But this push carries risks as well, and the company has said it expects its debt levels to rise along with the expansion. It is targeting a 30 per cent ratio of funds from operation to net debt compared with 58 per cent at present.
In its half year earnings report in early August, Orsted noted that power generation had been negatively affected by curtailments and outages during the second quarter, partly due to some cable issues. However, this did not have much impact on overall performance: during the most recent 12 months reporting period, revenues were up 29 per cent and net income 33 per cent, compared with a year earlier.
“It is possible that in the newer countries that they are branching out to, there could be some teething problems and initial challenges,” said Deepa Venkateswaran, analyst at Bernstein.
Risks can come from established markets too. On August 9, an outage at Orsted’s Hornsea 1 wind farm was one of several factors involved in a major power cut in the UK, the causes of which are still under investigation.
For Orsted, the push into new markets is just the latest step in what has been a series of dramatic business transitions over the past decade.
When Mr Poulsen started as chief executive in 2012, the company then known as Dong Energy, was flirting with bankruptcy.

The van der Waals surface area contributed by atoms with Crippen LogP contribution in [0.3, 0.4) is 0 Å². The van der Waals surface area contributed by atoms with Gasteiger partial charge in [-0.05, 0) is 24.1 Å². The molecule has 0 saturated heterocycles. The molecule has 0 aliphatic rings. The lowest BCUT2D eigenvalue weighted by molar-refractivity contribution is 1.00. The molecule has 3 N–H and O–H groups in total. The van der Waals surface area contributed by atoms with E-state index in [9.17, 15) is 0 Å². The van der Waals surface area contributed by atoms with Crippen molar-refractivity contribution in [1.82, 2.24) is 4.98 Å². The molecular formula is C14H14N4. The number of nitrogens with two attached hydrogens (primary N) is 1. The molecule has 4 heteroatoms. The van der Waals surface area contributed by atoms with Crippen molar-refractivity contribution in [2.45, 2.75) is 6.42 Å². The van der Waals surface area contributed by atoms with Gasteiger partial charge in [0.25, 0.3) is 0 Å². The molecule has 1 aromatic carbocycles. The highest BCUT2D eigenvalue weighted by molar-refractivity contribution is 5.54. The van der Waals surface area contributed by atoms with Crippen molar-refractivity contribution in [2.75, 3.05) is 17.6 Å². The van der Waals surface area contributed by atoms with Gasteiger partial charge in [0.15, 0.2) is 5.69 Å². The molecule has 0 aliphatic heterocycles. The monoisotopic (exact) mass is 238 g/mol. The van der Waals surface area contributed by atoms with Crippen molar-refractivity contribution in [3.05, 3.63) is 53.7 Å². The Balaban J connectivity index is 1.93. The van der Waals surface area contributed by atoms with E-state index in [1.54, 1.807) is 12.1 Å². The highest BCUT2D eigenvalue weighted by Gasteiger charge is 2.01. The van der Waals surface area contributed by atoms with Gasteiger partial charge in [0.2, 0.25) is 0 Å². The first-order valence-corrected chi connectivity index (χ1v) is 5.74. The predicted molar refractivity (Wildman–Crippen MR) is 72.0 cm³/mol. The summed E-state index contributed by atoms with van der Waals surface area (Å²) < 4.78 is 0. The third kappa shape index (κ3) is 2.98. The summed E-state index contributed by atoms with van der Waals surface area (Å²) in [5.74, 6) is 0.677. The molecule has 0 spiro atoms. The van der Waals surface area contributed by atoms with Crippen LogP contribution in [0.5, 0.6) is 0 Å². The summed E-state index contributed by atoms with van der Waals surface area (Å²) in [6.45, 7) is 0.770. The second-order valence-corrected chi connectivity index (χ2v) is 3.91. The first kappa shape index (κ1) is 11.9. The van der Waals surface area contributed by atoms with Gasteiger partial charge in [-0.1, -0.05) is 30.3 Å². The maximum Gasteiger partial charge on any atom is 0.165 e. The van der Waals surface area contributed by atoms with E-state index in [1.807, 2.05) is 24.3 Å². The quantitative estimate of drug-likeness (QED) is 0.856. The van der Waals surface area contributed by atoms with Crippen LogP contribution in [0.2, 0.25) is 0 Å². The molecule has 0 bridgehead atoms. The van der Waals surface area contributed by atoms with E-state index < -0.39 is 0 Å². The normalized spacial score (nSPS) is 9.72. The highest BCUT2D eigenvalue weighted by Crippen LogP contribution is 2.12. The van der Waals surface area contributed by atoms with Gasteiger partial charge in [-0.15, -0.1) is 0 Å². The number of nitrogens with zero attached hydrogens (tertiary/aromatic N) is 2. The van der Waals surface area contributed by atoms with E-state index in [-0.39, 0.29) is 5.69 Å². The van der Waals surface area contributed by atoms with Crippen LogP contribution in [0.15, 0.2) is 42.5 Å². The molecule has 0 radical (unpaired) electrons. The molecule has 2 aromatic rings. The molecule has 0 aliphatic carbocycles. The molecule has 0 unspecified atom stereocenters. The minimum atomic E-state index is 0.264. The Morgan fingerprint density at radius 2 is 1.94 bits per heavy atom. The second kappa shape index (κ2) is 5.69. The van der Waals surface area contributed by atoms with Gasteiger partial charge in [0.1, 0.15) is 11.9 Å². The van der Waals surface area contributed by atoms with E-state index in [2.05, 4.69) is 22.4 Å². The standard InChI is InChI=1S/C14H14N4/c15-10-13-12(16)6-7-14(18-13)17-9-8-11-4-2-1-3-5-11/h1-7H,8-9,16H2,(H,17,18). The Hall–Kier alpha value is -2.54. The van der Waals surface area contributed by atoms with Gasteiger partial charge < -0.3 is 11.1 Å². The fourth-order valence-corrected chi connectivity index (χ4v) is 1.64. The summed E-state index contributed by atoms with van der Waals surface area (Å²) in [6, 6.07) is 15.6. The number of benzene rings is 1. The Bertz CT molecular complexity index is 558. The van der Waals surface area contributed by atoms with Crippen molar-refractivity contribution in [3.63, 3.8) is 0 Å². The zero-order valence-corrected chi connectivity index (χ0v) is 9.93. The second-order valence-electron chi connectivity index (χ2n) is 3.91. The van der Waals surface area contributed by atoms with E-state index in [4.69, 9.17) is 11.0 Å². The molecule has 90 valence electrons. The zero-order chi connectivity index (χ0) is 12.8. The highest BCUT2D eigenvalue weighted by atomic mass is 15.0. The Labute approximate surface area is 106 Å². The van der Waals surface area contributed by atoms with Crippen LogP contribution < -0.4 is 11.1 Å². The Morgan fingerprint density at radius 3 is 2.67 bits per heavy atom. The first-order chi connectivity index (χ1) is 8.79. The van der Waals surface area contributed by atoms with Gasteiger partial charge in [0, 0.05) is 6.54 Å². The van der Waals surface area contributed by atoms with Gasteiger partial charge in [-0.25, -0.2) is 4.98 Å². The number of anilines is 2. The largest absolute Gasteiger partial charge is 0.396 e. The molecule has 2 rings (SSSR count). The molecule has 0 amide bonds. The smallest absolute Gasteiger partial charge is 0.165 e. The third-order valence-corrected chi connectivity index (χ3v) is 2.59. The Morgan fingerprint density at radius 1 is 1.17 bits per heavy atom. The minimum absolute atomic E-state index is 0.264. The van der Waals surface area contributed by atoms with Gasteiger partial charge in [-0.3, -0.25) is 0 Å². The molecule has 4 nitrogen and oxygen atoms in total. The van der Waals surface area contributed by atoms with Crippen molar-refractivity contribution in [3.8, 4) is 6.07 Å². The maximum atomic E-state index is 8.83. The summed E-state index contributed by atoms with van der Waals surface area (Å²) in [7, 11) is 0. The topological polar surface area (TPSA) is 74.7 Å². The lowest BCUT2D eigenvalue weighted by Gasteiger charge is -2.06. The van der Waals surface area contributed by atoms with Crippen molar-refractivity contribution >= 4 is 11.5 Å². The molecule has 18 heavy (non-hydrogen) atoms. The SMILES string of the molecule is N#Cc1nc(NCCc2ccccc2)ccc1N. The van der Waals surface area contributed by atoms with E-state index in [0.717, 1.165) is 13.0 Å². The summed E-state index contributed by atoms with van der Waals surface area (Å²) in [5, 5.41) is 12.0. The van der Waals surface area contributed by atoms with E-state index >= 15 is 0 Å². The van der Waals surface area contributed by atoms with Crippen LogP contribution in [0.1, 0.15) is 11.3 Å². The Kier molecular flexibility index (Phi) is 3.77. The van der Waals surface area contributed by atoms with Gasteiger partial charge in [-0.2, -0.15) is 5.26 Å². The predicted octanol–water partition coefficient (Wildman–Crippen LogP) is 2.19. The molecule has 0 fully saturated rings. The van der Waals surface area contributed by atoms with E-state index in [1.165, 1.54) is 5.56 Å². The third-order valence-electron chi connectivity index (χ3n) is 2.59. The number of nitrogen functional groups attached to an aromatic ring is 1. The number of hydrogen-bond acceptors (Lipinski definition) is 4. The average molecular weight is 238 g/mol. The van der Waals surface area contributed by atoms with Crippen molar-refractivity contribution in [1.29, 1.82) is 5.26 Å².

At the time, the company included 12 businesses spanning from coal-fired power plants to electrical grid operators, which had been lumped together in a state-owned conglomerate. Heavy losses from its natural gas business and coal-fired power generation had triggered credit downgrades.
After conducting a strategic review, the board decided to focus on the nascent offshore wind business. “It was the one area where we actually had a first-mover advantage,” Mr Poulsen recalled.
At the time the global offshore wind market was small — just 3 per cent the size of the global onshore wind — but looked like it had the potential to grow (annual new installations have risen five times between 2012 and today).
Most of Dong’s other businesses were disposed of, and the company went public in 2016, one of the biggest European initial public offerings that year. Its share price has more than doubled since the listing.